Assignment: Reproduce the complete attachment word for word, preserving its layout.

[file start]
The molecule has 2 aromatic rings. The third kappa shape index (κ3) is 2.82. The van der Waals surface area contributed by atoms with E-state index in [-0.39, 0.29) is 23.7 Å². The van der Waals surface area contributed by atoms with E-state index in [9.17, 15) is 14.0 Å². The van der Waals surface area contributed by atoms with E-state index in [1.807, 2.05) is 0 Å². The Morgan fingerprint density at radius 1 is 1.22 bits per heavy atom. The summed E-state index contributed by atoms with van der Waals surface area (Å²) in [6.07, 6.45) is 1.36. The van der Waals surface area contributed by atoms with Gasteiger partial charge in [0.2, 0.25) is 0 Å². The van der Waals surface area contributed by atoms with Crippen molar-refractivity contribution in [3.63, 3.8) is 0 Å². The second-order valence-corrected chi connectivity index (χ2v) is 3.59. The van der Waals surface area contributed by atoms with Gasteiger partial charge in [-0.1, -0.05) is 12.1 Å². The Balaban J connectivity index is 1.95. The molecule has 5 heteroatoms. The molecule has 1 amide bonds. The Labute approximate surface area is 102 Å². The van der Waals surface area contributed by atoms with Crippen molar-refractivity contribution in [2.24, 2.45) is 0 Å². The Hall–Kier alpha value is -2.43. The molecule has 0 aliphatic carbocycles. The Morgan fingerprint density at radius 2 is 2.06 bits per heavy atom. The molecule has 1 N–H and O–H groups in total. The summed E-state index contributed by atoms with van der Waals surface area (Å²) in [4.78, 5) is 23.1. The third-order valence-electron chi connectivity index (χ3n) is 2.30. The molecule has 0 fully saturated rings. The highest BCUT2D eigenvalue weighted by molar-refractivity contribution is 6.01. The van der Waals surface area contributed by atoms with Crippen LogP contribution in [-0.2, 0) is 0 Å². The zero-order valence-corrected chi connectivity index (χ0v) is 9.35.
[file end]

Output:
The molecule has 2 aromatic rings. The third kappa shape index (κ3) is 2.82. The van der Waals surface area contributed by atoms with E-state index in [-0.39, 0.29) is 23.7 Å². The van der Waals surface area contributed by atoms with E-state index in [9.17, 15) is 14.0 Å². The van der Waals surface area contributed by atoms with E-state index in [1.807, 2.05) is 0 Å². The Morgan fingerprint density at radius 1 is 1.22 bits per heavy atom. The summed E-state index contributed by atoms with van der Waals surface area (Å²) in [6.07, 6.45) is 1.36. The van der Waals surface area contributed by atoms with Gasteiger partial charge in [0.2, 0.25) is 0 Å². The van der Waals surface area contributed by atoms with Crippen molar-refractivity contribution in [3.63, 3.8) is 0 Å². The second-order valence-corrected chi connectivity index (χ2v) is 3.59. The van der Waals surface area contributed by atoms with Gasteiger partial charge in [-0.1, -0.05) is 12.1 Å². The Balaban J connectivity index is 1.95. The molecule has 5 heteroatoms. The molecule has 1 amide bonds. The Labute approximate surface area is 102 Å². The van der Waals surface area contributed by atoms with Crippen molar-refractivity contribution in [2.24, 2.45) is 0 Å². The Hall–Kier alpha value is -2.43. The molecule has 0 aliphatic carbocycles. The Morgan fingerprint density at radius 2 is 2.06 bits per heavy atom. The molecule has 1 N–H and O–H groups in total. The summed E-state index contributed by atoms with van der Waals surface area (Å²) in [4.78, 5) is 23.1. The third-order valence-electron chi connectivity index (χ3n) is 2.30. The molecule has 0 fully saturated rings. The highest BCUT2D eigenvalue weighted by molar-refractivity contribution is 6.01. The van der Waals surface area contributed by atoms with Crippen LogP contribution in [-0.2, 0) is 0 Å². The zero-order valence-corrected chi connectivity index (χ0v) is 9.35.